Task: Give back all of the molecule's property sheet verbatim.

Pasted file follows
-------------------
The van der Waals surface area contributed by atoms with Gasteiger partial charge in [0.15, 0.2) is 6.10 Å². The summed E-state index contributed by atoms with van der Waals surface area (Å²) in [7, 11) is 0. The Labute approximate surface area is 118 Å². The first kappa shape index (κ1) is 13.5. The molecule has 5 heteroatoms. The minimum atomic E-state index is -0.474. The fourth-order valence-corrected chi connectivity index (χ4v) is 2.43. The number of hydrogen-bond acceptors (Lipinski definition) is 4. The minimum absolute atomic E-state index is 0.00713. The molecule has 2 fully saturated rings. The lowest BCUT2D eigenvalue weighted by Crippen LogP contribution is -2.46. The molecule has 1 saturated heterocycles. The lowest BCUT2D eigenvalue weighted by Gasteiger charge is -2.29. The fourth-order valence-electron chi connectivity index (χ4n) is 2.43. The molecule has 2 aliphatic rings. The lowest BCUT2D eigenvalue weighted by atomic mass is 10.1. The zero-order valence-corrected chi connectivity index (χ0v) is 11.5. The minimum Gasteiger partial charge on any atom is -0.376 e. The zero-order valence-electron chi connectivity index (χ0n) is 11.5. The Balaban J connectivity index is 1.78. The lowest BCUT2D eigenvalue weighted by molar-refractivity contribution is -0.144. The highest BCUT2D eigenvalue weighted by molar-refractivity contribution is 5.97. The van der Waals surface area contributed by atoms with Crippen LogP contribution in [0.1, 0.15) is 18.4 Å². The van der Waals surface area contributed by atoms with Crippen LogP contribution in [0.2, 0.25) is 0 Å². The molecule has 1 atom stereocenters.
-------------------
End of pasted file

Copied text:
The van der Waals surface area contributed by atoms with Gasteiger partial charge in [0.15, 0.2) is 6.10 Å². The summed E-state index contributed by atoms with van der Waals surface area (Å²) in [7, 11) is 0. The Labute approximate surface area is 118 Å². The first kappa shape index (κ1) is 13.5. The molecule has 5 heteroatoms. The minimum atomic E-state index is -0.474. The fourth-order valence-corrected chi connectivity index (χ4v) is 2.43. The number of hydrogen-bond acceptors (Lipinski definition) is 4. The minimum absolute atomic E-state index is 0.00713. The molecule has 2 fully saturated rings. The lowest BCUT2D eigenvalue weighted by Crippen LogP contribution is -2.46. The molecule has 1 saturated heterocycles. The lowest BCUT2D eigenvalue weighted by Gasteiger charge is -2.29. The fourth-order valence-electron chi connectivity index (χ4n) is 2.43. The molecule has 2 aliphatic rings. The lowest BCUT2D eigenvalue weighted by atomic mass is 10.1. The zero-order valence-corrected chi connectivity index (χ0v) is 11.5. The minimum Gasteiger partial charge on any atom is -0.376 e. The zero-order valence-electron chi connectivity index (χ0n) is 11.5. The Balaban J connectivity index is 1.78. The lowest BCUT2D eigenvalue weighted by molar-refractivity contribution is -0.144. The highest BCUT2D eigenvalue weighted by molar-refractivity contribution is 5.97. The van der Waals surface area contributed by atoms with Crippen LogP contribution in [0.1, 0.15) is 18.4 Å². The van der Waals surface area contributed by atoms with Crippen LogP contribution in [0.2, 0.25) is 0 Å². The molecule has 1 atom stereocenters.